Mother Mother love notesLately there has been a lot of talk on the web by piano teachers  about teaching our students how to compose. I have  posted a lot of activities for beginning students to compose, and I hope this has helped to get  the ball rolling.  But often teachers need more than just an activity. Wendy Stevens  is a very accomplished composer who has a blog to help with music composition. I’ve had a link to her site for quite a while over in my blog roll,  and recently she has been posting some great ideas about how to encourage our students to compose. If you click here, you will go to her post “10 ways to encourage composition in your studio”.

Please let me know how your composition efforts have turned out. I would love to post some student compositions here on my blog. If you have  student composition your student would like to share, send it along or even part of it along. I think a lot of teachers would feel better about teaching composition if they could see some examples of at least parts of some compositions! I can use or not use the name of your student, depending on your preferences. Even just a few measure would be helpful.

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4 thoughts to “ComposeCreate-Wendy’s site

  • Heidi

    I love your composing activities. I have my students work on them at the beginning of each group lesson and one of my students asked if we get to do one again this month. I like how it helps reinforce other basic ideas like stem direction, notes in a scale, end on the tonic note, etc. I also like how they work for beginning and intermediate students as I can challenge my more experienced students to add a harmony part/chords for the left hand. Thank you for all of your amazing resources.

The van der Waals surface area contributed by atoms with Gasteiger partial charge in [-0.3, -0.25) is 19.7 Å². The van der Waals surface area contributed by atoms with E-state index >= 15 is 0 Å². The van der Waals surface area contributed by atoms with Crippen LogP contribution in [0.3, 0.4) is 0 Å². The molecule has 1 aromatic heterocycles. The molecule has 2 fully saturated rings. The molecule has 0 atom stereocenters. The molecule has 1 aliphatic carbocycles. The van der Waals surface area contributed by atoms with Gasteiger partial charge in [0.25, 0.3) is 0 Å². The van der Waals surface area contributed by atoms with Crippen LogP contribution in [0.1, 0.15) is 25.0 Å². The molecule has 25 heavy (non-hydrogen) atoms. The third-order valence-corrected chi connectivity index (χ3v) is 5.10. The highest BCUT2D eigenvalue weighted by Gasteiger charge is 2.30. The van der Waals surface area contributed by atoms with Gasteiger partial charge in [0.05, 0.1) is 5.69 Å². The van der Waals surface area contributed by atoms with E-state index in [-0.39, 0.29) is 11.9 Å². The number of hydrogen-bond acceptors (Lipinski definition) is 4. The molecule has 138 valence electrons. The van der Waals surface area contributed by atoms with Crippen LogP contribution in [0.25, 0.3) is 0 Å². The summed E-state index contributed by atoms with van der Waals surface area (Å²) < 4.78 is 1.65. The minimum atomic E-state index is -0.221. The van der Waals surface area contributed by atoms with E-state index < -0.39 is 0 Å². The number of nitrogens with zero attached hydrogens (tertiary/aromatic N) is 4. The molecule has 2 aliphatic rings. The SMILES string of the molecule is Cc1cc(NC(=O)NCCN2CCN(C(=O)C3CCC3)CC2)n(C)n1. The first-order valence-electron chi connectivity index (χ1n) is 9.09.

• Renae

    I forgot to say that I read Wendy’s suggestions and they inspired me to record the children playing their compositions so that they can listen to each other.

  • Renae

    I used the Mother’s Day composing sheet and pre-reading composing sheet with four of my students and they were so engaged with it, I was speechless. I especially liked how the top two lines were ready-made. One student just wrote down random notes and didn’t like it. So, we looked at the pre-written section and discussed what intervals were being used and what sections were repeated. They she changed the intervals to steps, skips and repeats and she was quite pleased with the result. Two of them even enjoyed adding lyrics. We will definately do the Father’s Day one, also. I hope there will be a pre-reading Father’s Day, too.

  • Wendy Stevens

    Thanks, Susan! I do hope the site will be a help to all teachers and to aspiring composers as well. You too have some great, practical activities for teaching young students to compose. I’m sure it must be super exciting to be a student in your studio!


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